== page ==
For Brussels, there’s a scenario worse than a no-deal Brexit — a deal that undermines the EU’s single market. As new political tumult unfolded in London on Tuesday, senior EU officials and diplomats insisted they remain open to new proposals from the U.K. that might salvage an agreement. But they insisted even more strongly they would not blink if Prime Minister Boris Johnson forces them to choose between scrapping the “backstop” provision on the Ireland border or accepting the economic harm of a no-deal scenario. “There has been no change in our position on the matter,” the European Commission’s chief spokeswoman, Mina Andreeva, visibly exasperated, said at a news conference in response to a question about potential willingness to change or abandon the backstop provision. Calling a no-deal departure “a very distinct possibility,” Andreeva said the Commission was still waiting for the British side to make proposals on alternatives to the backstop provision, which would similarly safeguard the integrity of the EU’s single market. “I can’t report any concrete proposals having been made that we have seen,” she said, in reply to a question about whether there had been any new idea put forward from London. “We are not insisting now on having anything on paper,” Andreeva added hopefully. “It can be digital as well.” Protecting the single market is of such paramount importance that EU leaders have long said they would sooner suffer the brutal consequences of a no deal than allow a breach. – Politico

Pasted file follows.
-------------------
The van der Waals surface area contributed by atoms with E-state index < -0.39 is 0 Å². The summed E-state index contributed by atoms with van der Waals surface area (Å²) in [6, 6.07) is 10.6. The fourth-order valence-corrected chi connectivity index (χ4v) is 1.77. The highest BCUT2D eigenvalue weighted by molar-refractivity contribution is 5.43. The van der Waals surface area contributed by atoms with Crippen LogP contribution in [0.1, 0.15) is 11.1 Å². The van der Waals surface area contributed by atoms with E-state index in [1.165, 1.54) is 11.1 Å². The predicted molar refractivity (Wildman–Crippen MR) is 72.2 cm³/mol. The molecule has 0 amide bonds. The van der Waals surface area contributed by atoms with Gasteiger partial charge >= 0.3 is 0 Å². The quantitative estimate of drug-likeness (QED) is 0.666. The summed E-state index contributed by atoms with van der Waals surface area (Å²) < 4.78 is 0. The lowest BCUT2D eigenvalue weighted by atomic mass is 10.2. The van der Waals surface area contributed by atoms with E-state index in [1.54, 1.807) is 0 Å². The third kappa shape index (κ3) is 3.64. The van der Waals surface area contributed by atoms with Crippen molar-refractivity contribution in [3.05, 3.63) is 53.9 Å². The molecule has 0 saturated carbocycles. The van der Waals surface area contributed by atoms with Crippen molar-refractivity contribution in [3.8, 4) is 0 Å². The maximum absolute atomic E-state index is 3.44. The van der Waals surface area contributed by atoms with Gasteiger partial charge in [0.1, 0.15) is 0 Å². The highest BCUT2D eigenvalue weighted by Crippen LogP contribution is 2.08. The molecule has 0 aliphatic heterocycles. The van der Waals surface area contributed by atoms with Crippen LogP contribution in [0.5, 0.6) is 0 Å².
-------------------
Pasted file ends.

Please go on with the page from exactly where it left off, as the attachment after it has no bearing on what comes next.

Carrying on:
EU considers designating no-deal Brexit as ‘disaster comparable to earthquake’ for emergency aid purposes